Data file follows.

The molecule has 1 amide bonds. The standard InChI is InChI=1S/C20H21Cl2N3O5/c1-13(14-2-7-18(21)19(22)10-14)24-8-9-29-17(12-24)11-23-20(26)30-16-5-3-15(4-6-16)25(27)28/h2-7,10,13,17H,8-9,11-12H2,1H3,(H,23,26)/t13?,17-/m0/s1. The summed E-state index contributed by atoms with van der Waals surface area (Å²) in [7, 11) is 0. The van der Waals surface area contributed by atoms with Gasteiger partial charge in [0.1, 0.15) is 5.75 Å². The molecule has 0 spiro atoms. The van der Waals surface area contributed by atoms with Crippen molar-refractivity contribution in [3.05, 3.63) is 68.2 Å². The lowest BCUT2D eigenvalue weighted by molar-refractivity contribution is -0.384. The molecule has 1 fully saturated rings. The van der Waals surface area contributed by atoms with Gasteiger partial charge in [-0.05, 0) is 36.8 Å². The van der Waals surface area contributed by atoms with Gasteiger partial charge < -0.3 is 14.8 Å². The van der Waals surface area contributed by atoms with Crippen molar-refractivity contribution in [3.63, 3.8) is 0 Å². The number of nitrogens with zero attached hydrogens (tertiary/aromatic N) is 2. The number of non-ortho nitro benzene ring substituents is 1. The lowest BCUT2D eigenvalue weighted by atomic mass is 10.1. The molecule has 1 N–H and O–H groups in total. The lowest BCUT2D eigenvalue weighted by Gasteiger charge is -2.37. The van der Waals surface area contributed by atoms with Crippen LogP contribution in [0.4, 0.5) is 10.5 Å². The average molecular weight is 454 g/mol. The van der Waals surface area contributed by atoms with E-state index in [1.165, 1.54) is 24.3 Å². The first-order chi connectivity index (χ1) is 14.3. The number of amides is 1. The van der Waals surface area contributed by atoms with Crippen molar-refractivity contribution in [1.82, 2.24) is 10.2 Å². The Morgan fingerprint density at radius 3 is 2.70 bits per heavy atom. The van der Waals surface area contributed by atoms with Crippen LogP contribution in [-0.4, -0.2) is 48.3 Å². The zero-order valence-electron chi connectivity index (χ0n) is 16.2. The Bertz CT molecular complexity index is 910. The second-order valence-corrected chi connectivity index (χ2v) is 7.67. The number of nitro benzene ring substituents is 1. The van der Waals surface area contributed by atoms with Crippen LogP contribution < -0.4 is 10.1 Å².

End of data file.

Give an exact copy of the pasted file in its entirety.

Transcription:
The molecule has 1 amide bonds. The standard InChI is InChI=1S/C20H21Cl2N3O5/c1-13(14-2-7-18(21)19(22)10-14)24-8-9-29-17(12-24)11-23-20(26)30-16-5-3-15(4-6-16)25(27)28/h2-7,10,13,17H,8-9,11-12H2,1H3,(H,23,26)/t13?,17-/m0/s1. The summed E-state index contributed by atoms with van der Waals surface area (Å²) in [7, 11) is 0. The van der Waals surface area contributed by atoms with Gasteiger partial charge in [0.1, 0.15) is 5.75 Å². The molecule has 0 spiro atoms. The van der Waals surface area contributed by atoms with Crippen molar-refractivity contribution in [3.05, 3.63) is 68.2 Å². The lowest BCUT2D eigenvalue weighted by molar-refractivity contribution is -0.384. The molecule has 1 fully saturated rings. The van der Waals surface area contributed by atoms with Gasteiger partial charge in [-0.05, 0) is 36.8 Å². The van der Waals surface area contributed by atoms with Gasteiger partial charge < -0.3 is 14.8 Å². The van der Waals surface area contributed by atoms with Crippen molar-refractivity contribution in [3.63, 3.8) is 0 Å². The number of nitrogens with zero attached hydrogens (tertiary/aromatic N) is 2. The number of non-ortho nitro benzene ring substituents is 1. The lowest BCUT2D eigenvalue weighted by atomic mass is 10.1. The molecule has 1 N–H and O–H groups in total. The lowest BCUT2D eigenvalue weighted by Gasteiger charge is -2.37. The van der Waals surface area contributed by atoms with Crippen LogP contribution in [0.4, 0.5) is 10.5 Å². The average molecular weight is 454 g/mol. The van der Waals surface area contributed by atoms with E-state index in [1.165, 1.54) is 24.3 Å². The first-order chi connectivity index (χ1) is 14.3. The number of amides is 1. The van der Waals surface area contributed by atoms with Crippen molar-refractivity contribution in [1.82, 2.24) is 10.2 Å². The Morgan fingerprint density at radius 3 is 2.70 bits per heavy atom. The van der Waals surface area contributed by atoms with Crippen LogP contribution in [-0.4, -0.2) is 48.3 Å². The zero-order valence-electron chi connectivity index (χ0n) is 16.2. The Bertz CT molecular complexity index is 910. The second-order valence-corrected chi connectivity index (χ2v) is 7.67. The number of nitro benzene ring substituents is 1. The van der Waals surface area contributed by atoms with Crippen LogP contribution < -0.4 is 10.1 Å².